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    Investors’ interest falters on lack of ‘bankable’ African projects

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    By Neil Munshi

    As the developed world emerges from the coronavirus pandemic, investors are hungry for yield — and many are looking at the gains that could be made by filling Africa’s widening infrastructure gap.

    The $750m eurobond issued by the Africa Finance Corporation in April was the latest sign of strong international appetite for investing in African energy and construction projects. It was 3.5 times oversubscribed and funds came from more than 200 investors across the UK, Europe, Middle East, Asia and the US.

    But Samaila Zubairu, chief executive of the Lagos-based development finance body, says the robust interest belies a big problem in this market: a lack of what backers call “bank­able” projects. “The opportunity exists, but the projects are not there,” Zubairu explains.

    That is partly because African projects are held to higher standards than those in other parts of the world, he says. “We are still plagued by the prejudice of this blanket risk perception of projects on the continent, even though the evidence speaks to the contrary.”

    He adds: “It takes too long to close projects . . . [because] all the risks must be identified upfront and mitigated before any financing can take place.”

    $550bn
    Amount in assets that international investors interested in Africa could potentially deploy, according to McKinsey
    In many cases, the structure of a deal must mitigate the currency risk that may pertain in many countries, include some kind of sovereign guarantee — whether for the payment or for supply of raw materials such as gas — and harmonise the sometimes short-term political interests of national governments with long-term investment goals.

    AFC, like others in the industry, plays the role of project starter. The institution makes the initial investment to get a project off the ground, then seeks additional funding from investors who are at this point reassured they are not gambling on a hypothetical. “Part of how we de-risk opportunities is to mobilise the capital that allows us to get into construction,” Zubairu says.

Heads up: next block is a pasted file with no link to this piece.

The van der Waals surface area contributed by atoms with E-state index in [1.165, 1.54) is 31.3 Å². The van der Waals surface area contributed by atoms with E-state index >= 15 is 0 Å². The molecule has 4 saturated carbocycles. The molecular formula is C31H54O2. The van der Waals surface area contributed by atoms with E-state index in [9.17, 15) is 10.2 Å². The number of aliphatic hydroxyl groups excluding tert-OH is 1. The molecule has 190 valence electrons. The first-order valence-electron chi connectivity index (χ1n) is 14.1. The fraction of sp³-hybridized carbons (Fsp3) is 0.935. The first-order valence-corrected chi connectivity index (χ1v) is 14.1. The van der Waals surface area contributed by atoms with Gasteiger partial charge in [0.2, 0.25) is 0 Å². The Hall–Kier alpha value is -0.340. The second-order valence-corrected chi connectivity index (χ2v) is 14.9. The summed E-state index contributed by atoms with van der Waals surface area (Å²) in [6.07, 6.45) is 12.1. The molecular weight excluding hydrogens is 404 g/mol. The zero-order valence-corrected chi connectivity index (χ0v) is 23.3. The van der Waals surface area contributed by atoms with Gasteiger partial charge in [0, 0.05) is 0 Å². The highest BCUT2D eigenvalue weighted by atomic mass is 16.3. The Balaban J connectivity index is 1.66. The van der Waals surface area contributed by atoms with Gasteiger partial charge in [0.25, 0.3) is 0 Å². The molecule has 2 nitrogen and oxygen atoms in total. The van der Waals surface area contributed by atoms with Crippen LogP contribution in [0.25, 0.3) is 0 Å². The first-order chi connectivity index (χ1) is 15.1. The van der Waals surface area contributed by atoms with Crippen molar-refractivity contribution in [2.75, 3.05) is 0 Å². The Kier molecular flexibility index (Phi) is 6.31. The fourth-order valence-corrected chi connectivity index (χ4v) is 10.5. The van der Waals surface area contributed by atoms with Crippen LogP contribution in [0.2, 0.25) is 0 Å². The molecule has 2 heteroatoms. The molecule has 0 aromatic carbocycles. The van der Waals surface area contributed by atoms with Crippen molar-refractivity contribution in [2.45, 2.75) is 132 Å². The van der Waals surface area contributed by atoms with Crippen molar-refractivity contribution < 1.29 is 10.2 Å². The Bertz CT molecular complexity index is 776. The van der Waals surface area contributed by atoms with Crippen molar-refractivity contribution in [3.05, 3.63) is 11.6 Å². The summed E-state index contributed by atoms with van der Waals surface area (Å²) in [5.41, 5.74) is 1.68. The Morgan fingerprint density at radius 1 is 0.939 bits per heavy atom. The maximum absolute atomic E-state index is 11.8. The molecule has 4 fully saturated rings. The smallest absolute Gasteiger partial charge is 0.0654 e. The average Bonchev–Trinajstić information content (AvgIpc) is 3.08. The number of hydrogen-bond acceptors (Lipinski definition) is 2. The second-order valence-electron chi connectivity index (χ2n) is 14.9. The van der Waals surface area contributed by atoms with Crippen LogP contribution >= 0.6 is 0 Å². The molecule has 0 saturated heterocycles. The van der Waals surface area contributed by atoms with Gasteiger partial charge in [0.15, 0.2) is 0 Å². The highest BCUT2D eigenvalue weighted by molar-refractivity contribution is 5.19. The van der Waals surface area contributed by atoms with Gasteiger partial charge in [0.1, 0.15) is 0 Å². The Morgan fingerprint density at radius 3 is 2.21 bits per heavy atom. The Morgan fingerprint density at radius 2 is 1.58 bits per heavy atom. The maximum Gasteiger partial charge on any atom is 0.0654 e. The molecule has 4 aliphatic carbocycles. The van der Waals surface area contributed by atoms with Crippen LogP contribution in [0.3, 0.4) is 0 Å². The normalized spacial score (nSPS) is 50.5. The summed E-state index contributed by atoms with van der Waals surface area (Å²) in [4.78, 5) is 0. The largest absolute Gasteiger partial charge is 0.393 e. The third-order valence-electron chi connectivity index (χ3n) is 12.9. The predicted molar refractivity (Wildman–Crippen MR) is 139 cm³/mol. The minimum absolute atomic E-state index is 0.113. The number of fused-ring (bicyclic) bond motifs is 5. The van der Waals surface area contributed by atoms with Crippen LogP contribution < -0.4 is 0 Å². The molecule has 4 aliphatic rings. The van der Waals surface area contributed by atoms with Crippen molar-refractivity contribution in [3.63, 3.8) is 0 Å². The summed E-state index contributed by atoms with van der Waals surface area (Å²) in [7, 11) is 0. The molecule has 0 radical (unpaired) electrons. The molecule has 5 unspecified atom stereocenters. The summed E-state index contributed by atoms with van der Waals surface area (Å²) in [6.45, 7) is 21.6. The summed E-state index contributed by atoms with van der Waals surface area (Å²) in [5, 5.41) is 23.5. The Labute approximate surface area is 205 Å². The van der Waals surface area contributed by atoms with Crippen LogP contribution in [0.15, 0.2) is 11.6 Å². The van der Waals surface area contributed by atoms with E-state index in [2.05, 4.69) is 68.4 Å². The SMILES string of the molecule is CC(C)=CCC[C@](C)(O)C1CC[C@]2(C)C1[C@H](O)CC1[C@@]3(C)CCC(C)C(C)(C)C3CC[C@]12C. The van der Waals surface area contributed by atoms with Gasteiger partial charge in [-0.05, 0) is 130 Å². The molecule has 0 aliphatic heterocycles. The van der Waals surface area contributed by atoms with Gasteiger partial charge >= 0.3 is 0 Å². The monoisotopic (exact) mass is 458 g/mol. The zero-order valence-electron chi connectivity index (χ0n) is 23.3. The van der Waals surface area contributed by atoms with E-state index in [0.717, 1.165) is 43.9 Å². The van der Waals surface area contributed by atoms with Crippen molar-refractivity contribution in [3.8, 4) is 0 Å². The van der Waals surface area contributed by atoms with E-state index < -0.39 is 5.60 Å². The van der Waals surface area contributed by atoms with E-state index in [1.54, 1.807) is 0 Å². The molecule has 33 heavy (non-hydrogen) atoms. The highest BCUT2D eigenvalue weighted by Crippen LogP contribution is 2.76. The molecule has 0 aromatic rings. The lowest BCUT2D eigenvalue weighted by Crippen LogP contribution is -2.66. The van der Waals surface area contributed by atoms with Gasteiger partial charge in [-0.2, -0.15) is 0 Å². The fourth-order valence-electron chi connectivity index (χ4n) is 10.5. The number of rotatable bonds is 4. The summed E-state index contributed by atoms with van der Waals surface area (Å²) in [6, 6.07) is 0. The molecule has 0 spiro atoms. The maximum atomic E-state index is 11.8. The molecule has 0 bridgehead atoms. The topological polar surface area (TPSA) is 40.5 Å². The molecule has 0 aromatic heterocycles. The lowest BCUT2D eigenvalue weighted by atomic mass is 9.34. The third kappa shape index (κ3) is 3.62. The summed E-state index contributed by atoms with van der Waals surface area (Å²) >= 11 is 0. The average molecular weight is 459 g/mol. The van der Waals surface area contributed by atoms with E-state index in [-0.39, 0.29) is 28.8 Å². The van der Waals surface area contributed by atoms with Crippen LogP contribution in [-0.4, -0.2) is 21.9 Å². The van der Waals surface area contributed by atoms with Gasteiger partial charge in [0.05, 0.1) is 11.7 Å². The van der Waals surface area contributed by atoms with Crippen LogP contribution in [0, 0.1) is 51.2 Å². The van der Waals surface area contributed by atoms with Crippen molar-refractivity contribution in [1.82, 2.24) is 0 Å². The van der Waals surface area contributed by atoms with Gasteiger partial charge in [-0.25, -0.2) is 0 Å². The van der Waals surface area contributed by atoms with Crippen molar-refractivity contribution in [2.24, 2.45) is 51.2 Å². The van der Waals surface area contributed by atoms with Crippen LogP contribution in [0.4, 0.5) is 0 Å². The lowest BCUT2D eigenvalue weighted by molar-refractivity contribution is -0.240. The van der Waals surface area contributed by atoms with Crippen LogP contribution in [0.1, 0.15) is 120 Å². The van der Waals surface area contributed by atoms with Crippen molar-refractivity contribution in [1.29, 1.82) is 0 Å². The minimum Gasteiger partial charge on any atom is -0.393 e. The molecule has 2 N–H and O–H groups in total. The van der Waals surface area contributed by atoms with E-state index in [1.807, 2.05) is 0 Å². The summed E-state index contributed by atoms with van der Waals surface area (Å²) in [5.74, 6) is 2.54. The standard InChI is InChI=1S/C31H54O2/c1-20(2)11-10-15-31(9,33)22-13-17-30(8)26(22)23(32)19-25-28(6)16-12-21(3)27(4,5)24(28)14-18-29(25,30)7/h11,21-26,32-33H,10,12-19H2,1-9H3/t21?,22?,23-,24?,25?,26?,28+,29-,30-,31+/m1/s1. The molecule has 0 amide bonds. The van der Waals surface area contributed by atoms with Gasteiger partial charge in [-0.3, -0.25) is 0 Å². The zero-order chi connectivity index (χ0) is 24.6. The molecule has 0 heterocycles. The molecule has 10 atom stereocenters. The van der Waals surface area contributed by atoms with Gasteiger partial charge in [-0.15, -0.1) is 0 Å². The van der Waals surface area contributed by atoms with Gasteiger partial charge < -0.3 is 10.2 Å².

Chris Chijiutomi, head of infrastructure at CDC, the UK development finance institution, says it and other leading funders — such as the World Bank’s International Finance Corporation — are having “a lot of discussions around project preparation . . . basically it’s the capital and the resource required to get the project in a bankable form for that capital that is then available to invest in it”.

    A report last year by consultancy McKinsey found that 80 per cent of African infrastructure projects fail at the feasibility and business plan stage. Less than a 10th reach financial closure. Yet McKinsey estimates that international investors interested in Africa — including government agencies, pension funds and investment firms — have as much as $550bn in assets that they could deploy.

    The continent needs that funding. Africa’s infrastructure requirements, from road and rail to ports and power, are immense, and its deficit grows daily — along with a booming population.

    The African Development Bank estimated in 2018 that the continent required $130bn-$170bn in infrastructure investment a year, and that there was a financing gap of $68bn-$108bn.

    Spending has risen in recent years, to $101bn in 2018, according to a report by the Infrastructure Consortium for Africa. That is a third higher than it was, on average, between 2013 and 2017. AFC estimates spending jumped to $108bn in 2019.

    It’s very unfair to belabour us with global standards

    Kola Karim, Shoreline Natural Resources
    Most of that increase came from African governments — Nigeria in particular has repeatedly tapped international markets — but Chinese investment grew at 10 per cent annually over that period.

    African governments now account for 40 per cent of infrastructure spending, development finance institutions about 24 per cent, and China about 20 per cent, according to Africa Finance Corporation. The private sector makes up the rest.

    Western development finance institutions have, in recent years, added an additional layer of complexity. And, as part of their governments’ efforts to combat climate change, many have been restricting funding for fossil fuel-burning projects. That has made raising finance for big power projects in Africa — already a hard sell because of decrepit grids and antiquated tariff schemes — even harder.

    Given Africa’s vast, untapped gas reserves, and the fact that natural gas is a far cleaner source of energy than oil, it must be in the mix, argues Kola Karim, chair of Shoreline Natural Resources, a Nigerian energy company.
    

    Currently, sub-Saharan Africa is home to nearly two-thirds of the world’s population without access to power, and those 600m people are not going to get on the grid through renewables alone, Karim says.

    “It’s very unfair to belabour us with global standards when, over time, you have polluted the environment and your economy has grown and you’ve gone through your first, second and third industrial revolution, and we’re just trying to get our first industrial revolution off the ground,” he suggests.

    “And now you’re telling us, even gas is not good enough . . . it’s crazy, and Africa is going to suffer for it.”

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